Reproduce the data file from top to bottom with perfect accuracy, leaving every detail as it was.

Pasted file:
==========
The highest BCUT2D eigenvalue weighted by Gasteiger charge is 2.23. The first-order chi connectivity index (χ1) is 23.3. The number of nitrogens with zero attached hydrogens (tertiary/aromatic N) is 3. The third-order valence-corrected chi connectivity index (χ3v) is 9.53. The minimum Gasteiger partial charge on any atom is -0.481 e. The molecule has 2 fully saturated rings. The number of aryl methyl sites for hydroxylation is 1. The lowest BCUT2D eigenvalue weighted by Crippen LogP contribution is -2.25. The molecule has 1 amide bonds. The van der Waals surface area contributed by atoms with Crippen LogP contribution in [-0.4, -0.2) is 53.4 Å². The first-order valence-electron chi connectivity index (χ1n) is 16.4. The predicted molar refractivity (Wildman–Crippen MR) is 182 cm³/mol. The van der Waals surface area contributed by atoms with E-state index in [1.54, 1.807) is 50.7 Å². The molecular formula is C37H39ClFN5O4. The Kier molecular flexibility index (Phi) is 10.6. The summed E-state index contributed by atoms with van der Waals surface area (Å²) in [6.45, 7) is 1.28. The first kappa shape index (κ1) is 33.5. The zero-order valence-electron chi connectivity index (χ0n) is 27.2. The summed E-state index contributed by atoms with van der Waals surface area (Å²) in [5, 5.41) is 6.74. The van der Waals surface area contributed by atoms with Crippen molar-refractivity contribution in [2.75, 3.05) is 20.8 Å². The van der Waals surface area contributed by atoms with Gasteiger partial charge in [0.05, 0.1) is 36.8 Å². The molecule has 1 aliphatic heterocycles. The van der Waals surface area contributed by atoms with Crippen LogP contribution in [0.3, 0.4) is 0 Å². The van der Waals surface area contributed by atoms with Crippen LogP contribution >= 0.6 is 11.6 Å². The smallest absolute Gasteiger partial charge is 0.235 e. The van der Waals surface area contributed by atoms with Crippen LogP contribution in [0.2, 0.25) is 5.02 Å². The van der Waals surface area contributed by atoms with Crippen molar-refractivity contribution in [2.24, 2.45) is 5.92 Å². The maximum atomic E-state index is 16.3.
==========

The highest BCUT2D eigenvalue weighted by Gasteiger charge is 2.23. The first-order chi connectivity index (χ1) is 23.3. The number of nitrogens with zero attached hydrogens (tertiary/aromatic N) is 3. The third-order valence-corrected chi connectivity index (χ3v) is 9.53. The minimum Gasteiger partial charge on any atom is -0.481 e. The molecule has 2 fully saturated rings. The number of aryl methyl sites for hydroxylation is 1. The lowest BCUT2D eigenvalue weighted by Crippen LogP contribution is -2.25. The molecule has 1 amide bonds. The van der Waals surface area contributed by atoms with Crippen LogP contribution in [-0.4, -0.2) is 53.4 Å². The first-order valence-electron chi connectivity index (χ1n) is 16.4. The predicted molar refractivity (Wildman–Crippen MR) is 182 cm³/mol. The van der Waals surface area contributed by atoms with E-state index in [1.54, 1.807) is 50.7 Å². The molecular formula is C37H39ClFN5O4. The Kier molecular flexibility index (Phi) is 10.6. The summed E-state index contributed by atoms with van der Waals surface area (Å²) in [6.45, 7) is 1.28. The first kappa shape index (κ1) is 33.5. The zero-order valence-electron chi connectivity index (χ0n) is 27.2. The summed E-state index contributed by atoms with van der Waals surface area (Å²) in [5, 5.41) is 6.74. The van der Waals surface area contributed by atoms with Crippen molar-refractivity contribution in [2.75, 3.05) is 20.8 Å². The van der Waals surface area contributed by atoms with Gasteiger partial charge in [0.05, 0.1) is 36.8 Å². The molecule has 1 aliphatic heterocycles. The van der Waals surface area contributed by atoms with Crippen LogP contribution in [0.3, 0.4) is 0 Å². The van der Waals surface area contributed by atoms with Crippen LogP contribution >= 0.6 is 11.6 Å². The smallest absolute Gasteiger partial charge is 0.235 e. The van der Waals surface area contributed by atoms with Crippen LogP contribution in [0.2, 0.25) is 5.02 Å². The van der Waals surface area contributed by atoms with Crippen molar-refractivity contribution in [2.24, 2.45) is 5.92 Å². The maximum atomic E-state index is 16.3.